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Did college students in white nationalist rally just torch their futures?

Social media has enabled white supremacists to find like-minded brethren. An online call-out drew hundreds of them to Charlottesville this weekend where their white supremacists chants and Nazi homage culminated in violence and death.

Now, the same social media that united them is unmasking them.

A campaign is underway to identify the marchers captured in photos at the deadly "Unite the Right" rally where a 20-year-old from Ohio drove his car repeatedly into the crowd, killing one person and injuring 19 more.

At least one man has been fired from his restaurant job as a result of being outed by the @YesYoureRacist effort.

But some of the marchers don’t have jobs from which they can be fired; they’re college students.

I am surprised students -- including the president of the College Republicans at Washington State University who resigned earlier today -- didn't consider the consequences of participating in a rally where participants wore Nazi paraphernalia and Ku Klux Klan robes, a march described by Charlottesville Mayor Mike Signer as a "parade of hatred, bigotry, racism and intolerance."

Were there no adults in their lives to caution that they were undermining their futures and that any social media images of them from the rally could haunt them for decades?

In my reporting over the years on avowed racists and white heritage fanatics, they’ve often been older men who were underemployed or self-employed; these college kids had dreams for their lives beyond collecting disability benefits from the government or relying on odd jobs.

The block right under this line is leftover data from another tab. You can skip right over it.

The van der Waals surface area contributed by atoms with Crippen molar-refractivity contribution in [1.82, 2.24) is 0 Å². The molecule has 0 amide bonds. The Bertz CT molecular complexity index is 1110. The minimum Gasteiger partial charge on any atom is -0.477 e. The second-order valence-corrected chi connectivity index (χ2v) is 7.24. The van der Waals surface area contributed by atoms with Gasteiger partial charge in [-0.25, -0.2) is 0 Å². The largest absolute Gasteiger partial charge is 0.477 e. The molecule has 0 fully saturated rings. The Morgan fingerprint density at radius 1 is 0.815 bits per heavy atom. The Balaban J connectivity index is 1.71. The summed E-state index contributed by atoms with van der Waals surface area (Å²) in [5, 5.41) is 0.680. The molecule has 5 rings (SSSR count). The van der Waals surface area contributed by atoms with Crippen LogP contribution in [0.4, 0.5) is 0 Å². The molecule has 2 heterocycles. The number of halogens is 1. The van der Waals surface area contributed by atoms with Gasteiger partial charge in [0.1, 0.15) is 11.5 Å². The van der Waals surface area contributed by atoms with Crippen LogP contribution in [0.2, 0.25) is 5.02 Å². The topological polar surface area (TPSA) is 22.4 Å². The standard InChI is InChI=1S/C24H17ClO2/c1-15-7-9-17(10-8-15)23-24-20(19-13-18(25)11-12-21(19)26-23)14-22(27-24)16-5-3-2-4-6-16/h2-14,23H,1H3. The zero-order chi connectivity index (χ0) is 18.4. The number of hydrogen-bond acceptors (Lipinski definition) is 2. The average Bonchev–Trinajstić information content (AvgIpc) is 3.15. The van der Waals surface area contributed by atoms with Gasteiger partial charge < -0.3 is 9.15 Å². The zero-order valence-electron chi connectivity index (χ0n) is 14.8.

And they likely just put a match to those dreams. Already, the presidents of colleges attended by two of the marchers have sent out a flurry of tweets distancing their campuses from the beliefs and actions of their students.

The Washington State president issued a series of tweets deploring what happened in Charlottesville but has not responded to calls to expel Allsup. Allsup has take a defiant posture, telling a critic on Twitter calling for his expulsion: "Please do - huge civil rights lawsuit win for me."

But I somehow don't see Allsup’s boastful Twitter comments enhancing his future prospects. Among them was one Saturday with #Charlottesville that stated, “What I just witnessed was the return of America.”

University of Nevada student Peter Cvjetanovic has also been identified through social media, and says he is now receiving death threats for a screaming photo that has become an emblem of the march. He has said, “I’m not the angry racist they see in that photo.” But as one person responded on Twitter, “Good luck with the job search after graduation, Peter.”

Cvjetanovic also has said, “I will defend tooth and nail my views as a white nationalist. I love my culture and will fight for it, but never in a violent way.”

Apparently, Cvjetanovic is not alone in his resolve.

A story in the AJC today reports:

Emboldened and proclaiming victory after a bloody weekend in Virginia, white nationalists are planning more demonstrations to promote their agenda following the violence that left a woman dead and dozens injured.

The University of Florida said white provocateur Richard Spencer, whose appearances sometimes stoke unrest, is seeking permission to speak there next month. And white nationalist Preston Wiginton said he is planning a "White Lives Matter" rally at Texas A&M University in September. Also, a neo-Confederate group has asked the state of Virginia for permission to rally at a monument to Confederate Gen. Robert E. Lee in Richmond on Sept. 16, and other events are likely.







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About the Author

Maureen Downey has written editorials and opinion pieces about local, state and federal education policy since the 1990s.